The origin of the uranium has not been identified

Publish date: February 19, 1998

Written by: Igor Kudrik

The case of weapons-grade uranium theft was finalised by police in Novosibirsk, Western Siberia. The seizure of the stolen uranium-235 took place in March last year. The origin of the uranium has not been identified.

This month, the police in Novosibirsk has finalised investigation into uranium-235 smuggling case, reported Novaya Sibir newspaper. A few members of the group of smugglers were traced down in March 1997 in the town of Rubtsovsk, southwards from Novosibirsk, not far from the border with Kazakhstan. The rest of the group was seized the same time in the town of Berdsk, in the same area, where they intended to hand over the uranium pallets.

This time the "buyers" were the agents of the police department of Novosibirsk county.

The trial has not begun yet, though the investigators believe the smugglers will be sentenced up to 8 years in prison.

The origin of the seized uranium-235 has not been identified in the course of the investigation.

In his testimony in front of the U.S. Congress in June 1995, William C. Potter, Director of the Centre for Non-proliferation Studies, Monterey Institute for International Studies, indicated that there had been 12 proliferation significant cases of diversion of probable FSU-origin highly enriched uranium and plutonium from 1992 till 1995. Mr. Potter, though, did not mention seizure of weapons-grade uranium in Novosibirsk county on December 15 1995, which presumably had derived from Kazakhstan, and the case described above.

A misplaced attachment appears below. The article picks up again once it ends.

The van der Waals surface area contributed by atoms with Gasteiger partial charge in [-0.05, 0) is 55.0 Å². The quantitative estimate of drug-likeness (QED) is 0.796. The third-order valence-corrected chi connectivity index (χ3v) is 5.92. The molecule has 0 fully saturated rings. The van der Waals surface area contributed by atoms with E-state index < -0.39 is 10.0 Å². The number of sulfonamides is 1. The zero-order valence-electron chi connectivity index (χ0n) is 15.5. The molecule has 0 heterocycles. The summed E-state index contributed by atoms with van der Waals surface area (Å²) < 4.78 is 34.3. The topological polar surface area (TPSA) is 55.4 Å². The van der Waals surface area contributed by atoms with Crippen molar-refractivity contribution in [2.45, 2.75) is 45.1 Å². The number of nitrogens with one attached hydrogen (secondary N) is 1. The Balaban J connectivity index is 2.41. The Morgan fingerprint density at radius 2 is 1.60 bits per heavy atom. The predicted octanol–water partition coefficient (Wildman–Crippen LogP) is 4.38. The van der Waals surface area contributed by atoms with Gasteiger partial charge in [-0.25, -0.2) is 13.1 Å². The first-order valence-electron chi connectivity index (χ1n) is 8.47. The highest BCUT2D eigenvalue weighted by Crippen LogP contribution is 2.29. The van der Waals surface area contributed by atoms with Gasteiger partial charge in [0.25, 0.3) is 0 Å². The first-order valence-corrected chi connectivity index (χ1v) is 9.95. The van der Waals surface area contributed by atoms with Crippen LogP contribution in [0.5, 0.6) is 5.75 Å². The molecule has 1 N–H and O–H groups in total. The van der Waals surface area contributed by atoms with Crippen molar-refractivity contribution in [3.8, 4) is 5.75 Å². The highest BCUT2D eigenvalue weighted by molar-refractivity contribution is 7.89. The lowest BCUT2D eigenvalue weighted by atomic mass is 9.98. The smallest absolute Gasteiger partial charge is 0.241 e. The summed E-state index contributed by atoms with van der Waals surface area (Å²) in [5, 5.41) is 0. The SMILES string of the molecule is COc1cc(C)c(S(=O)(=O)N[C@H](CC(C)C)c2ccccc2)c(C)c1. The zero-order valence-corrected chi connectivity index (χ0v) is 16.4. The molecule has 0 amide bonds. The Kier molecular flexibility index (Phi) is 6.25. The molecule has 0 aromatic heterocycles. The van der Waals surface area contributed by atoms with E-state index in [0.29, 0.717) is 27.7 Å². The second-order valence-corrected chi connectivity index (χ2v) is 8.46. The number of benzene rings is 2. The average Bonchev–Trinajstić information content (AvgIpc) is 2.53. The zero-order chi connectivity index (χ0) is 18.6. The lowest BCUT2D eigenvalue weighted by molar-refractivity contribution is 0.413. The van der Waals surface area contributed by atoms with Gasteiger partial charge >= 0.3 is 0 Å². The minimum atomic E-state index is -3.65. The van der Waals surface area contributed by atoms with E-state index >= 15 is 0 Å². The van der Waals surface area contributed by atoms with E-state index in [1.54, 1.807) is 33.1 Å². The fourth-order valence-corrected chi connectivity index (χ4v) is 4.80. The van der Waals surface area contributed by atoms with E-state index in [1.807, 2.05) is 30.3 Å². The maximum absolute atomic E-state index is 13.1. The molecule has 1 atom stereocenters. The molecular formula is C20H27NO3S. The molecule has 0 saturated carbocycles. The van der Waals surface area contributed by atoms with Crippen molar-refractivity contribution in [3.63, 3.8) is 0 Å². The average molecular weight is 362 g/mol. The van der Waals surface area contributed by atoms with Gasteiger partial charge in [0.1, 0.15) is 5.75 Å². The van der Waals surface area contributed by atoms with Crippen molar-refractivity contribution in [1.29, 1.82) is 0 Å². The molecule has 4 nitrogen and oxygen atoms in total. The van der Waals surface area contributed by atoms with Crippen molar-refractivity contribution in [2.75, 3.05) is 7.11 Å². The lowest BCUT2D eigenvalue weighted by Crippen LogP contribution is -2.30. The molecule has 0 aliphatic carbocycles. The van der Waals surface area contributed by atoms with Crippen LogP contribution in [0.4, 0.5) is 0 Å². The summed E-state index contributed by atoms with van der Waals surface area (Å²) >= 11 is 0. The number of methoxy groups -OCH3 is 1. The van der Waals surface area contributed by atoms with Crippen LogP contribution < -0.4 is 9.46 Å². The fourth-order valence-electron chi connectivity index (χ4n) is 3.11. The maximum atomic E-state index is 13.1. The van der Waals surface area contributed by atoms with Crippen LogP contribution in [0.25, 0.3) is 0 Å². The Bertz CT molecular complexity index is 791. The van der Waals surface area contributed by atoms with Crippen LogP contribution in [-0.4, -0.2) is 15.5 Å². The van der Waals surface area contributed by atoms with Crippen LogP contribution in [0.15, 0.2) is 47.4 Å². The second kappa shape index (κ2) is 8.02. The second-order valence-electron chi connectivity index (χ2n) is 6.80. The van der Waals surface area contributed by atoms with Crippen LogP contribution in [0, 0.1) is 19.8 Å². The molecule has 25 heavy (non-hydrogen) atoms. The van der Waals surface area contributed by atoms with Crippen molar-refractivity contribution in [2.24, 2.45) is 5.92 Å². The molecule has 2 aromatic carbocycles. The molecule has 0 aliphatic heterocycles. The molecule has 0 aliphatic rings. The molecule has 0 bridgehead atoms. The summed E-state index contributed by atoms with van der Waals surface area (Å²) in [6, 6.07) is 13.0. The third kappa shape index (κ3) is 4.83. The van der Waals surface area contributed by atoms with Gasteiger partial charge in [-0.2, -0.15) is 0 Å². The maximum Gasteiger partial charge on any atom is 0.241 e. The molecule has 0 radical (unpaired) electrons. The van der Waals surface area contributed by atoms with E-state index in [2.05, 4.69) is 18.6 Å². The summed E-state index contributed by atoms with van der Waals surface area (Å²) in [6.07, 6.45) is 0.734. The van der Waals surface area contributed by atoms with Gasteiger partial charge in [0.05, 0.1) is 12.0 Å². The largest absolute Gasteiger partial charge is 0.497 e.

According to Vladimir Orlov, Director of the Centre for Political Studies in Moscow, some 20 criminal cases have been launched in Russia related to the theft of radioactive materials. Orlov believes that the criminals caught so far could not find customers and were acting on amateur level. In the meantime, the possibilities to smuggle nuclear materials for organised professionals remain to be quite high, said Vladimir Orlov in his article in Nuclear Control magazine.

More News

All news

The role of CCS in Germany’s climate toolbox: Bellona Deutschland’s statement in the Association Hearing

After years of inaction, Germany is working on its Carbon Management Strategy to resolve how CCS can play a role in climate action in industry. At the end of February, the Federal Ministry for Economic Affairs and Climate Action published first key points and a proposal to amend the law Kohlenstoffdioxid Speicherungsgesetz (KSpG). Bellona Deutschland, who was actively involved in the previous stakeholder dialogue submitted a statement in the association hearing.

Project LNG 2.

Bellona’s new working paper analyzes Russia’s big LNG ambitions the Arctic

In the midst of a global discussion on whether natural gas should be used as a transitional fuel and whether emissions from its extraction, production, transport and use are significantly less than those from other fossil fuels, Russia has developed ambitious plans to increase its own production of liquified natural gas (LNG) in the Arctic – a region with 75% of proven gas reserves in Russia – to raise its share in the international gas trade.